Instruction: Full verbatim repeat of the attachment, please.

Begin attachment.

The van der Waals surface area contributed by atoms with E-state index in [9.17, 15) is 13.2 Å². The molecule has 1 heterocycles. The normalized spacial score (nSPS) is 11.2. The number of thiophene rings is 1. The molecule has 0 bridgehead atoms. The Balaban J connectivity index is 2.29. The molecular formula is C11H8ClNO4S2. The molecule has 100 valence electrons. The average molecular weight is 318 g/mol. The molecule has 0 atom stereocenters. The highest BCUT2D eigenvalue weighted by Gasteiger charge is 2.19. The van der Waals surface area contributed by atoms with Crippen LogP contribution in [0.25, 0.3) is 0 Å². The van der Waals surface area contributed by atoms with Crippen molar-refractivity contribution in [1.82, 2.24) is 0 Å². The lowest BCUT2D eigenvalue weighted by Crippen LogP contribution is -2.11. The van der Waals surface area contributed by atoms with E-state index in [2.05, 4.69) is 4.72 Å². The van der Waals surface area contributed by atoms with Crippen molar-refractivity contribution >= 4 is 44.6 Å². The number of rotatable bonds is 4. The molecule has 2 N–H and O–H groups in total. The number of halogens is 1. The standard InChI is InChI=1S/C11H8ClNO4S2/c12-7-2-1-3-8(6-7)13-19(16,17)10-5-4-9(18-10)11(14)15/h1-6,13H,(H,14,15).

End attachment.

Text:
The van der Waals surface area contributed by atoms with E-state index in [9.17, 15) is 13.2 Å². The molecule has 1 heterocycles. The normalized spacial score (nSPS) is 11.2. The number of thiophene rings is 1. The molecule has 0 bridgehead atoms. The Balaban J connectivity index is 2.29. The molecular formula is C11H8ClNO4S2. The molecule has 100 valence electrons. The average molecular weight is 318 g/mol. The molecule has 0 atom stereocenters. The highest BCUT2D eigenvalue weighted by Gasteiger charge is 2.19. The van der Waals surface area contributed by atoms with Crippen LogP contribution in [0.25, 0.3) is 0 Å². The van der Waals surface area contributed by atoms with Crippen molar-refractivity contribution in [1.82, 2.24) is 0 Å². The lowest BCUT2D eigenvalue weighted by Crippen LogP contribution is -2.11. The van der Waals surface area contributed by atoms with E-state index in [2.05, 4.69) is 4.72 Å². The van der Waals surface area contributed by atoms with Crippen molar-refractivity contribution >= 4 is 44.6 Å². The number of rotatable bonds is 4. The molecule has 2 N–H and O–H groups in total. The number of halogens is 1. The standard InChI is InChI=1S/C11H8ClNO4S2/c12-7-2-1-3-8(6-7)13-19(16,17)10-5-4-9(18-10)11(14)15/h1-6,13H,(H,14,15).